(CBS LA)- To say that the season has been a roller coaster for USC is an understatement.

Clay Helton’s team opened with a close win over Fresno State, but lost starting quarterback J.T. Daniels to a torn ACL. Backup quarterback Kedon Slovis then came in and led the Trojans to a 45-20 pummeling of Stanford, in which he threw for 377 yards and three touchdowns. The team followed that up with a loss at BYU, and then Slovis himself was knocked out of the team’s matchup with #10 Utah with a concussion.

Enter third-string quarterback Matt Fink. All Fink proceeded to do was complete 21 of his 30 pass attempts for 351 yards and three touchdowns, leading the Trojans to a win over the Utes, 30-23. How have the Trojans survived injuries to their first and second-string quarterbacks without the offense missing much of a beat? CBS Sports Network college football analyst Kevin Carter says the big reason is new offensive coordinator Graham Harrell’s “Air Raid” system. Carter says that the design of the system makes it easier for quarterbacks to succeed.

“This Air Raid system allows these quarterbacks to be empowered throwing the football and makes their reads easier, because you’re not talking about a full-field read, you’re talking about a half-field read,” said Carter. “You’re already in the shotgun, and it’s meant to get the ball out. We have seen evidence of teams being transformed by this system.”

When you combine quicker reads with the athletic talent that USC surrounds their quarterbacks with, Carter says that makes the Trojans a dangerous team.

“With the athletes that USC usually has, you’re seeing that at work. Fink came in the game and he started slinging it without fear. You saw him get a little gun-shy once he threw an interception, which was something we were waiting to see. But, these young quarterbacks are empowered in this system,” said Carter. “And that is one thing that you have to be scared of, because a team like USC that doesn’t have a lot of confidence, because they have young players and injuries. They can get that rhythm pretty quickly. They can find that groove, because they have the athletes to do it.”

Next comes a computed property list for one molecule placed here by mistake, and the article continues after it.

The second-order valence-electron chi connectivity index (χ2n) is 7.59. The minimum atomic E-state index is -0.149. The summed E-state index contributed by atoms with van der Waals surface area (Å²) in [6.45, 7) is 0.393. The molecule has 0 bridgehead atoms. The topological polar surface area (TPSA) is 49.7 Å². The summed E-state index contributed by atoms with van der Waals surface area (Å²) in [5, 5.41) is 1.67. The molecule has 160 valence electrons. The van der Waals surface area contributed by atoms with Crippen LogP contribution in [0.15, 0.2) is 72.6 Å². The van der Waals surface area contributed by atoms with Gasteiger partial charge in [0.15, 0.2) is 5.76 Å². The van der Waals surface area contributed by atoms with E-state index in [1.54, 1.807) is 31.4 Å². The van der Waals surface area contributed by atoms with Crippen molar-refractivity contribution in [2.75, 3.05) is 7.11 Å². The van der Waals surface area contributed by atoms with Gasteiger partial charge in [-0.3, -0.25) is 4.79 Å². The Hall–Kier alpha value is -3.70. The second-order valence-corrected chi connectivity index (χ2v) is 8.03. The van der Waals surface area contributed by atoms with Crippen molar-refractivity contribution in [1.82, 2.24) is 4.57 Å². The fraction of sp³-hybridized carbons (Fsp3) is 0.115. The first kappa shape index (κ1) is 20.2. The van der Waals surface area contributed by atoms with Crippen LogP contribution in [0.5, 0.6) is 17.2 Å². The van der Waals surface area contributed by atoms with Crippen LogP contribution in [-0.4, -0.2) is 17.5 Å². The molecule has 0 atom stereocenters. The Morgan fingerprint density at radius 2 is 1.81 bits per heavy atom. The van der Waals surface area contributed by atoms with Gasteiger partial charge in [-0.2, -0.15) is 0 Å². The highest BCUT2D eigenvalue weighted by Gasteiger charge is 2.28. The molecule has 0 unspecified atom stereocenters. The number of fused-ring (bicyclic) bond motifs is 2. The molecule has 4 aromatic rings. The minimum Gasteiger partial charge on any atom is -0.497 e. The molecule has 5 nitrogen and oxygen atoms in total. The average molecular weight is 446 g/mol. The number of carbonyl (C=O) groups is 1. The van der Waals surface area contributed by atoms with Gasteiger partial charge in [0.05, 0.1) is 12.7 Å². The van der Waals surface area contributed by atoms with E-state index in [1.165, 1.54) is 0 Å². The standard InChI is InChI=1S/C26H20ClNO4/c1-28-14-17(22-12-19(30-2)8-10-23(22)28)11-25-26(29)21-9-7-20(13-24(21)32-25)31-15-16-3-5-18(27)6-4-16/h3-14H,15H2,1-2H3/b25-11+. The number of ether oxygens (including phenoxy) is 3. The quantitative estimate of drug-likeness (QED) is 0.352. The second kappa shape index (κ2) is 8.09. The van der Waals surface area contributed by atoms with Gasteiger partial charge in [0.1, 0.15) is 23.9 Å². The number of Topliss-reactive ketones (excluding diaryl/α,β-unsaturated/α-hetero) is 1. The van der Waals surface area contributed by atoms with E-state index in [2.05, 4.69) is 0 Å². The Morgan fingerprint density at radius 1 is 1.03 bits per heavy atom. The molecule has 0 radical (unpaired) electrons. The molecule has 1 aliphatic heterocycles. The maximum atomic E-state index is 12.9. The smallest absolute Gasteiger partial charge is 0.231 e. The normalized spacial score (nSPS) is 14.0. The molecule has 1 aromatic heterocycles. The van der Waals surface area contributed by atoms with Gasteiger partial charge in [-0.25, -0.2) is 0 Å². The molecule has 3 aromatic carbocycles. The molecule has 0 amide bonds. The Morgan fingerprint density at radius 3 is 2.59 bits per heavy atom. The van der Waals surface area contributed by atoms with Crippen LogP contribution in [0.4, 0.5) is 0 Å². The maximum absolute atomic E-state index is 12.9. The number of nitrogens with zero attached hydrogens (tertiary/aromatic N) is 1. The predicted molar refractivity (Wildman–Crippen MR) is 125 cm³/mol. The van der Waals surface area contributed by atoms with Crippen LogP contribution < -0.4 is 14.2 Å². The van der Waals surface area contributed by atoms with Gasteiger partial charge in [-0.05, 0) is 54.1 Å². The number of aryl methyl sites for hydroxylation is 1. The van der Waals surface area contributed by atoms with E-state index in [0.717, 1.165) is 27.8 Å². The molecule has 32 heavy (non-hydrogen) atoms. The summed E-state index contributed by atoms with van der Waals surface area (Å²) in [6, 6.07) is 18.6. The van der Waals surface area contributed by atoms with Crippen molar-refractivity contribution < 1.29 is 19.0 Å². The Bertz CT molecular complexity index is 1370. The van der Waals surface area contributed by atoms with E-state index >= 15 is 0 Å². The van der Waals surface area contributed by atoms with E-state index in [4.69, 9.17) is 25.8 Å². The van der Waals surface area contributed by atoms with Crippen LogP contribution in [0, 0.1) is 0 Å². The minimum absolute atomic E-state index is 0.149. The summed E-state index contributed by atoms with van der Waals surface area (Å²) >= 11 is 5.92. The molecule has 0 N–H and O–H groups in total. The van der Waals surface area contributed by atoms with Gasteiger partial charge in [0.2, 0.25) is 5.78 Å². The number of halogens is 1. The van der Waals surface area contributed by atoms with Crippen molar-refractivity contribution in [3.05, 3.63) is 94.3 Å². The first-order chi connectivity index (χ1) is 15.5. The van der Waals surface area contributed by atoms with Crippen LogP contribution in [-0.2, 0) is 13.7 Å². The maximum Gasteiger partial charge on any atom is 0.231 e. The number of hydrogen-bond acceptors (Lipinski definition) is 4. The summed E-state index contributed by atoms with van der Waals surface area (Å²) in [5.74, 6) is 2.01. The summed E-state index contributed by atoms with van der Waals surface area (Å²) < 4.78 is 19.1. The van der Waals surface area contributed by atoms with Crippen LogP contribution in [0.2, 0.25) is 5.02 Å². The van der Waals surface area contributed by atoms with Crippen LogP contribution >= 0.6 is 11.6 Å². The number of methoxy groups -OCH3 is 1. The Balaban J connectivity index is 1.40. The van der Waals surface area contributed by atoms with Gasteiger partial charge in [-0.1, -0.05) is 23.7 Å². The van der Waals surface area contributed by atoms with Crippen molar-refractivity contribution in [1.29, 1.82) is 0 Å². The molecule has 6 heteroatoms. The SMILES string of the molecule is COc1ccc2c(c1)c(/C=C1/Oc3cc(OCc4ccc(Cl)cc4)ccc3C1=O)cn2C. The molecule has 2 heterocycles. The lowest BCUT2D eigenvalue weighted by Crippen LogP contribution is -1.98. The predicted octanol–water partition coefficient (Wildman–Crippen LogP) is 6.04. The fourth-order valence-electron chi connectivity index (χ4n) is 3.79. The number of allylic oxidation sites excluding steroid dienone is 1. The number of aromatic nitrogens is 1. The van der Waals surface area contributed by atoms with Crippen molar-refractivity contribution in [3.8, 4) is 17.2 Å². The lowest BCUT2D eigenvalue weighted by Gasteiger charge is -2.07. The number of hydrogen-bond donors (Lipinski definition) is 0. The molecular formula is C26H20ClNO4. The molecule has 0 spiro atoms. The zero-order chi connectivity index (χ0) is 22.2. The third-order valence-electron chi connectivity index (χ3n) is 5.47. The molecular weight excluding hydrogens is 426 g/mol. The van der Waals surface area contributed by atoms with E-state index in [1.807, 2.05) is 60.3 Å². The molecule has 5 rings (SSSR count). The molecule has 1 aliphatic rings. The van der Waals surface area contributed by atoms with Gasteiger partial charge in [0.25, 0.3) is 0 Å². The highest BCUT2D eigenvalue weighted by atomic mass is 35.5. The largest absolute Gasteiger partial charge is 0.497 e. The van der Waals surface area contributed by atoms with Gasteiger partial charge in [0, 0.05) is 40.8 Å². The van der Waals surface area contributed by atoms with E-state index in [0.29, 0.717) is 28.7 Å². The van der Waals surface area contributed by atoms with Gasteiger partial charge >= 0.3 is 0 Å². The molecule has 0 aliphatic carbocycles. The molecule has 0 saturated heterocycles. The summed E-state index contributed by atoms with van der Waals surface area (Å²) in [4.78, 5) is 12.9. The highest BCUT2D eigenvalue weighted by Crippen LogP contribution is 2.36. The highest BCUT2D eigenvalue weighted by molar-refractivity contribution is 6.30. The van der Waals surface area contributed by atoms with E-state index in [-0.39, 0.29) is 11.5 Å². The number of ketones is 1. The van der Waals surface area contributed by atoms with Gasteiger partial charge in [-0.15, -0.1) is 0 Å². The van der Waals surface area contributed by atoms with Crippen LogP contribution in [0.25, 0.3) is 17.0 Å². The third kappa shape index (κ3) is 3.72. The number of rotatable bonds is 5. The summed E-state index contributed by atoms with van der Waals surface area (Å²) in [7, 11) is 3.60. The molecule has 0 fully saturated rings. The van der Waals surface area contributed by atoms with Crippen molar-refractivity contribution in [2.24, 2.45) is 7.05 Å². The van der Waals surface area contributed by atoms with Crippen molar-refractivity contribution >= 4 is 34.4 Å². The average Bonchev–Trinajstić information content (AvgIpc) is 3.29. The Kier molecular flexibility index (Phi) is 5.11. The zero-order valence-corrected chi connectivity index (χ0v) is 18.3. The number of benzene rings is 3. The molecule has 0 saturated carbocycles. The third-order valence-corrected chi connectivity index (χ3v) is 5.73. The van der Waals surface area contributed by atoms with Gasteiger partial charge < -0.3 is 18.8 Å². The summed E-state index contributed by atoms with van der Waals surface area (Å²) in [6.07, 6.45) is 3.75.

Finding that groove may prove to be a bit more difficult this week as the Trojans head to Seattle to face the #17 Washington Huskies. Chris Petersen’s squad is always stingy on defense, and this season has been no different. The unit is allowing opposing quarterbacks to complete just 59 percent of their passes for an average of six yards per attempt. The defense has routinely turned out top corners, and this year it’s senior Myles Bryant leading the way.

Meanwhile, the Huskies offense is led by Georgia transfer Jacob Eason, who has certainly looked every bit the five-star recruit this year. He has completed 73 percent of his passes for over 1,000 yards with 10 touchdowns and just two interceptions in the Huskies first four games. Wide receivers Aaron Fuller and Andre Baccellia, along with tight end Hunter Bryant, will challenge the Trojans defense.

The battle of Top 25 Pac-12 teams kicks off on Saturday, September 28th at 12:30 p.m. Pacific Time from Husky Stadium in Seattle.

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